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My Dead Selfie Channels the Ghosts of Racism, and You’re Invited to a Free Preview

This is sponsored content provided by MyJoy Films.

“Joy takes us into a world of ancestry and race and makes us wonder about the power of karma.” — Downtown L.A. Film Festival

For three consecutive Saturdays in April, the general public will have an opportunity to enjoy a complimentary sneak preview of director Joy Shannon’s film My Dead Selfie. This award-winning supernatural thriller is Shannon’s first venture into the macabre.

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The film made its debut at the Downtown L.A. Film Festival, which described the movie as a film where “themes of race and identity clash with the darkness of the occult. A seemingly perfect interracial marriage is tested when the husband begins practicing black magic passed down to him by his slave-owning ancestors.”

Shannon is just one of the small, new breed of cutting-edge African-American filmmakers who are raising the audience’s adrenaline by venturing into the horror film market.

When My Dead Selfie premiered to a receptive audience, it was the validation Shannon needed for her first daring journey into the supernatural genre. She felt on top of the world after winning the Best Experimental Feature Film Award from the very competitive and prestigious Downtown L.A. Film Festival. Shannon was also ecstatic over the reception of the first screening. Members of the audience approached her with comments like, “It creeped me out.” or said it was “a very strong film!” One woman told her that it “reminds her of the work of Octavia Butler.” Shannon was both humbled and blown away by that comparison. Another attendee came up to her and said the film “could be a cult classic.” At this point, Shannon says, she felt that her presence was completely justified in the popular horror genre market and pledged to continue to make powerful and impactful films.

My Dead Selfie Channels the Ghosts of Racism, and You're Invited to a Free Preview

Courtesy MyJoy Films

Shannon is gaining recognition as one of the African-American women mavericks who make up a nontraditional new breed of filmmaker. When asked why an African-American woman would make a ghost story on race relationships, she explains, “In horror, you are teased with the unexpected. African-American female filmmakers are more prevalent in producing films with themes of love, comedy or dating relationships. I wanted to do something boldly different. That is, something that would address the exploitation of black women in an eerie way.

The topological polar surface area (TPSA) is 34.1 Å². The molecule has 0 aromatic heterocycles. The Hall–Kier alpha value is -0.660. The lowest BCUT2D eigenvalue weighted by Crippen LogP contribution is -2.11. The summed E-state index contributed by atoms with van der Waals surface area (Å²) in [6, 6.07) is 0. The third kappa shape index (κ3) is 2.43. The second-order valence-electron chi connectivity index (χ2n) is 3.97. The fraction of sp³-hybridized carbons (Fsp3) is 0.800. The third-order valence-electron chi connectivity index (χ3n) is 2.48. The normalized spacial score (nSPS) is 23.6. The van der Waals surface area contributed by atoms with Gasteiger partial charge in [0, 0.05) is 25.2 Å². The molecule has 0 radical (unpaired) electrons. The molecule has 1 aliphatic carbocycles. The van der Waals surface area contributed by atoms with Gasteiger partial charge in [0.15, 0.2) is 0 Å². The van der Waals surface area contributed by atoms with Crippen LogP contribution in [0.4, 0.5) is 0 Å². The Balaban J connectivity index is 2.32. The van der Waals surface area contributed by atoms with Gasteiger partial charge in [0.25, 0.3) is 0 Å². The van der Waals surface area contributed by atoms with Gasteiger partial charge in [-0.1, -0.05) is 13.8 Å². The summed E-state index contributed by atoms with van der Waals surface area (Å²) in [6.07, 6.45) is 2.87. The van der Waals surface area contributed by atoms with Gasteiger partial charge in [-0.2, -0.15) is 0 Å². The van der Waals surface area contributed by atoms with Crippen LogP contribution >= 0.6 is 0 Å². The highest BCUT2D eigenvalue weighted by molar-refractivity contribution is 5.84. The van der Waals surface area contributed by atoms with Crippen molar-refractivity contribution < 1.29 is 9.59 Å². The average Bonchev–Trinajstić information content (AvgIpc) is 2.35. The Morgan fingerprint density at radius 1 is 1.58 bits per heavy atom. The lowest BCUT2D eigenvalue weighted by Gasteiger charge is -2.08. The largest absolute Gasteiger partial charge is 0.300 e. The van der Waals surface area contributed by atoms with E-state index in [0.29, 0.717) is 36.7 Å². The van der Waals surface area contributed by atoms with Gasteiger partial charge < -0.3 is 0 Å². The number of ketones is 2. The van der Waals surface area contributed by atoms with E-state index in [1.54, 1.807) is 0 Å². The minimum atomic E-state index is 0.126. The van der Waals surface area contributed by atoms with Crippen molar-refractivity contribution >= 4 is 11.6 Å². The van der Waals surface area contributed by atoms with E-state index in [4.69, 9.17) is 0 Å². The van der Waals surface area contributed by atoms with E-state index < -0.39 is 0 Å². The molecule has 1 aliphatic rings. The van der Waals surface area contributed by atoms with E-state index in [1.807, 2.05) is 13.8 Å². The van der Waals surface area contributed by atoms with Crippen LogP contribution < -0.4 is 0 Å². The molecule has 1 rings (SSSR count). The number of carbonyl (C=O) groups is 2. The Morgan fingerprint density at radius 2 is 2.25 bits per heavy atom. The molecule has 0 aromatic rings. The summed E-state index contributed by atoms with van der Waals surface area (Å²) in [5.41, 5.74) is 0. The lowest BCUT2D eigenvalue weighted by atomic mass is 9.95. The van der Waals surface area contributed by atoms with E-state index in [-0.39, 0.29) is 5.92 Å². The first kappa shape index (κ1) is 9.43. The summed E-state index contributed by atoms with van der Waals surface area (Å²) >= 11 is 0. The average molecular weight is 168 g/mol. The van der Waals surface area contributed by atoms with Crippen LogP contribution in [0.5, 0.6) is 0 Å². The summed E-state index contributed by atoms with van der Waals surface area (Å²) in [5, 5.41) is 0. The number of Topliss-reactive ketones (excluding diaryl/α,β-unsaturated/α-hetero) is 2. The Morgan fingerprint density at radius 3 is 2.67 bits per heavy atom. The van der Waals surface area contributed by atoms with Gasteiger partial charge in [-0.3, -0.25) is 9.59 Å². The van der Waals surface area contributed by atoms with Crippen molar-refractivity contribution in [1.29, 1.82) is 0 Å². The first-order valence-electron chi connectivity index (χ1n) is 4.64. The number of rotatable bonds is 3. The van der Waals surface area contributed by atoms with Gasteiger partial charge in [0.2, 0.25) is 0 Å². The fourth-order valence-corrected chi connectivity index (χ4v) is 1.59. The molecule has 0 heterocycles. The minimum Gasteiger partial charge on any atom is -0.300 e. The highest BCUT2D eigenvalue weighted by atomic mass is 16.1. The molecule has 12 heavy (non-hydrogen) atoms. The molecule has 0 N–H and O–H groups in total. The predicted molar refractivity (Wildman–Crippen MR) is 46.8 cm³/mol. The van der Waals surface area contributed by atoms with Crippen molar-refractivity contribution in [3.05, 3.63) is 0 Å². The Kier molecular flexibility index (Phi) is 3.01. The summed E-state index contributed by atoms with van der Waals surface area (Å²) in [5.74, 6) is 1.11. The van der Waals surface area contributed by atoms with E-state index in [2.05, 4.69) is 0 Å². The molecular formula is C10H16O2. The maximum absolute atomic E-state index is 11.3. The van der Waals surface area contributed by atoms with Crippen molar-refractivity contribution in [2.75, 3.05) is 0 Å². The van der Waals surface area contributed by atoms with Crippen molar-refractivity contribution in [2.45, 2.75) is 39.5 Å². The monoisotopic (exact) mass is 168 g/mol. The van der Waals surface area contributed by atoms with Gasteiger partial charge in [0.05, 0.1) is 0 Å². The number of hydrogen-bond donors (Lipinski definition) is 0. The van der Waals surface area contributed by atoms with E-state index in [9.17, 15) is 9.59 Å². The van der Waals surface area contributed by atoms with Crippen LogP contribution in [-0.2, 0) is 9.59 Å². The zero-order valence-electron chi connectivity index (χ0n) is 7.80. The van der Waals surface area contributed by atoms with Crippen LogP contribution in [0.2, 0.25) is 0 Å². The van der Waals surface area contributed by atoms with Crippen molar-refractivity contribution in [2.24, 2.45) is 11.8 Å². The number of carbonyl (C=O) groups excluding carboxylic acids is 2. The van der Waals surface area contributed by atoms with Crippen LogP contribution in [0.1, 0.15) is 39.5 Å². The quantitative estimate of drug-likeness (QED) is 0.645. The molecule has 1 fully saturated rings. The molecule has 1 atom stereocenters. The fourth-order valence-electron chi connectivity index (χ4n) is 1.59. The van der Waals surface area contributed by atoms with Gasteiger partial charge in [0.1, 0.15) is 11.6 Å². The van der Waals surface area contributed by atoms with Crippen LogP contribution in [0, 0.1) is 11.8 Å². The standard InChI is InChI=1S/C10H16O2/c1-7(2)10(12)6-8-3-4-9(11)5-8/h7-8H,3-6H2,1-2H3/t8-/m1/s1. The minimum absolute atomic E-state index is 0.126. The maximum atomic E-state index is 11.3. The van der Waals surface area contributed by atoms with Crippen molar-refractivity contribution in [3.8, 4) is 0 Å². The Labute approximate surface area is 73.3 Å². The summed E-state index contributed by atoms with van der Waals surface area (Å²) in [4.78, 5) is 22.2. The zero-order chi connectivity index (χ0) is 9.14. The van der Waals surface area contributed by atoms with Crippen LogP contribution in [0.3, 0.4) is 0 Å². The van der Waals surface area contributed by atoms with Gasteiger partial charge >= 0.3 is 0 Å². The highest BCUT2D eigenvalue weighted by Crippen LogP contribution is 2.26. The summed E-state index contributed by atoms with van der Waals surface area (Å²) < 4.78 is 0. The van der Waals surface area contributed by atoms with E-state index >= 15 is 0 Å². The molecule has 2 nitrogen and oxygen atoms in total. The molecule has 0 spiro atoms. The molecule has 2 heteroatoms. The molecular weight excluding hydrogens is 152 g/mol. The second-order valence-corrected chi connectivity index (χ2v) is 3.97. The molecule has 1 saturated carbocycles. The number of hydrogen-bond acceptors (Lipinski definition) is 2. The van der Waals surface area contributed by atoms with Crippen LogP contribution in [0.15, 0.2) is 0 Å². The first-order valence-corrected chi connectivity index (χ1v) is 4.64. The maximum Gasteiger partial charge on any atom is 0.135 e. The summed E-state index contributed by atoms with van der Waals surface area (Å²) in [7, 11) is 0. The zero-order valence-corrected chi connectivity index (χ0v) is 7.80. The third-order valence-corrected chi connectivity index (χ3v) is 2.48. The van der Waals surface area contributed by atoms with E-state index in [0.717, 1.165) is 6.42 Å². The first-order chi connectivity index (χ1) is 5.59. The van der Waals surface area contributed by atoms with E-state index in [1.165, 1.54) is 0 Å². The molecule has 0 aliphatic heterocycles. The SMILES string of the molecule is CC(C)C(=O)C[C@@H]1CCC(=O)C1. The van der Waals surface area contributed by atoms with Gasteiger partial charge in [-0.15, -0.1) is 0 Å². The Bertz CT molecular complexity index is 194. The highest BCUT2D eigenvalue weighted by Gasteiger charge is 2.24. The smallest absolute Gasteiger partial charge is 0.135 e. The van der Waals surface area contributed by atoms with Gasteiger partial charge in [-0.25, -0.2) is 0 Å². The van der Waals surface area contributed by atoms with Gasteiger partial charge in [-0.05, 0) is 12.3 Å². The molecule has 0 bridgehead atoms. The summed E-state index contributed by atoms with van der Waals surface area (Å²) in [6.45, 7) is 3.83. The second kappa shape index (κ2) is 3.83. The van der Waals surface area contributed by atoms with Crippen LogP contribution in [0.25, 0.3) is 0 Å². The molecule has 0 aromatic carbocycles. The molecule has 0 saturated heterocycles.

“On a microcosm, the dynamics of horror films and racism are similar: a sense of feeling trapped, singled out and often attacked, and consciously and subconsciously kept in one’s place,” she added. “Aware of the public’s appetite, my film is staged in a world of lies, deceit and trickery, all in a haunted house. This adds to the appealing elements of the film. And through this prism, I tried to tap in on the karma from slavery and its impact on a married interracial couple in the present day.”

Influenced by Night of the Living Dead, Rosemary’s Baby and Get Out, Shannon took the essence of the three iconic films to awaken the fear and disgust of the world for her characters, Ginger and Hal.

Working on a tiny budget, Shannon and her skeleton crew were presented with challenges, but not at the expense or integrity of the film. Her terrific cast skillfully created layers of supernatural suspense. Lead actress Sharena Walker, who plays Ginger, made her acting debut in the feature Torment — A Love Story. Her credits include recent episodes of Upscale with Prentiss Penny and the Discovery Channel’s Deadly Sins.

AJ Garrett and Sharena WalkerEXPAND

AJ Garrett and Sharena Walker

Courtesy MyJoy Films

AJ Garrett plays the lead of Hal and two additional roles. AJ has been acting professionally for a number of years. He has an impressive résumé after studying acting at the UCLA School of Theater, Film & Television and the Lee Strasberg Theater Institute in New York City. He has acted in both film and theater, receiving the coveted Off Off Broadway Review Award for a Thornton Wilder play.

Composer Chris Amato’s haunting music is an integral part of driving the pace and setting the tone of the film, combining the supernatural with historical events. The music drives the theme by opening with a poignant and evocative a capella slave song written and sung by C. Felicia Val’Rey.

“My Dead Selfie” is produced by Joy Shannon and Miriam Holder-Jacobs, co-produced by Jonathan Burnett and associate produced by Joy Parris.

There will be three complimentary sneak-preview screenings of My Dead Selfie at three Laemmle theaters as follows, and all of Los Angeles is invited! Please join Joy Shannon and her cast and crew.

Saturday, April 13, 10:30 a.m., Town Center Theater, 17200 Ventura Blvd., Encino (lower level)
Saturday, April 20, 10:30 a.m., NoHo Theater, 5240 Lankershim Blvd., North Hollywood
Saturday, April 27, 10:30 a.m., Royal Theater, 11523 Santa Monica Blvd., West L.A.

The running time is 98 minutes. First come, first seated. No tickets are needed. A brief Q&A will follow.

Check out our Laemmle Theater page: laemmle.com/films/45392

And check out our new YouTube promo video: youtu.be/rYOkX6rV-EY

For more info contact info@mydeadselfie.com. Website: mydeadselfie.com